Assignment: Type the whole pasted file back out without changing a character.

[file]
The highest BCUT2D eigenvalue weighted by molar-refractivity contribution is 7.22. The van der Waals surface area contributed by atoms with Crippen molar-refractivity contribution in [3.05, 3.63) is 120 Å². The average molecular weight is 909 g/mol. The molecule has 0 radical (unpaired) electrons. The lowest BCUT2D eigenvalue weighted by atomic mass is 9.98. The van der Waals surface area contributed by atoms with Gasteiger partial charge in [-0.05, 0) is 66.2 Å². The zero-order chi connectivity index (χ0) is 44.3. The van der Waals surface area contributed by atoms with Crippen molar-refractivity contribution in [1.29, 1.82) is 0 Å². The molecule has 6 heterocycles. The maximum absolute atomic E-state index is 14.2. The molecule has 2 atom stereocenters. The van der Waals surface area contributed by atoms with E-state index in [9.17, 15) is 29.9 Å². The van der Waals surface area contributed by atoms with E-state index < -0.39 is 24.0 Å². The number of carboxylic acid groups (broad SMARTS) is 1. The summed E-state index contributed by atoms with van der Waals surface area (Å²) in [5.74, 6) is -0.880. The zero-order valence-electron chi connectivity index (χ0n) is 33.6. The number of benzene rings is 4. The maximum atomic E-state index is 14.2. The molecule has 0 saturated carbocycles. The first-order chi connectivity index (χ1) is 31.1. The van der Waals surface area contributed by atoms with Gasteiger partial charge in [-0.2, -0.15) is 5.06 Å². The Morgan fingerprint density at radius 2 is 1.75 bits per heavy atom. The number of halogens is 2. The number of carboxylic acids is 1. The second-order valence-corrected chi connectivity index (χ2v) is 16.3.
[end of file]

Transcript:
The highest BCUT2D eigenvalue weighted by molar-refractivity contribution is 7.22. The van der Waals surface area contributed by atoms with Crippen molar-refractivity contribution in [3.05, 3.63) is 120 Å². The average molecular weight is 909 g/mol. The molecule has 0 radical (unpaired) electrons. The lowest BCUT2D eigenvalue weighted by atomic mass is 9.98. The van der Waals surface area contributed by atoms with Gasteiger partial charge in [-0.05, 0) is 66.2 Å². The zero-order chi connectivity index (χ0) is 44.3. The van der Waals surface area contributed by atoms with Crippen molar-refractivity contribution in [1.29, 1.82) is 0 Å². The molecule has 6 heterocycles. The maximum absolute atomic E-state index is 14.2. The molecule has 2 atom stereocenters. The van der Waals surface area contributed by atoms with E-state index in [9.17, 15) is 29.9 Å². The van der Waals surface area contributed by atoms with E-state index < -0.39 is 24.0 Å². The number of carboxylic acid groups (broad SMARTS) is 1. The summed E-state index contributed by atoms with van der Waals surface area (Å²) in [5.74, 6) is -0.880. The zero-order valence-electron chi connectivity index (χ0n) is 33.6. The number of benzene rings is 4. The maximum atomic E-state index is 14.2. The molecule has 0 saturated carbocycles. The first-order chi connectivity index (χ1) is 31.1. The van der Waals surface area contributed by atoms with Gasteiger partial charge in [-0.2, -0.15) is 5.06 Å². The Morgan fingerprint density at radius 2 is 1.75 bits per heavy atom. The number of halogens is 2. The number of carboxylic acids is 1. The second-order valence-corrected chi connectivity index (χ2v) is 16.3.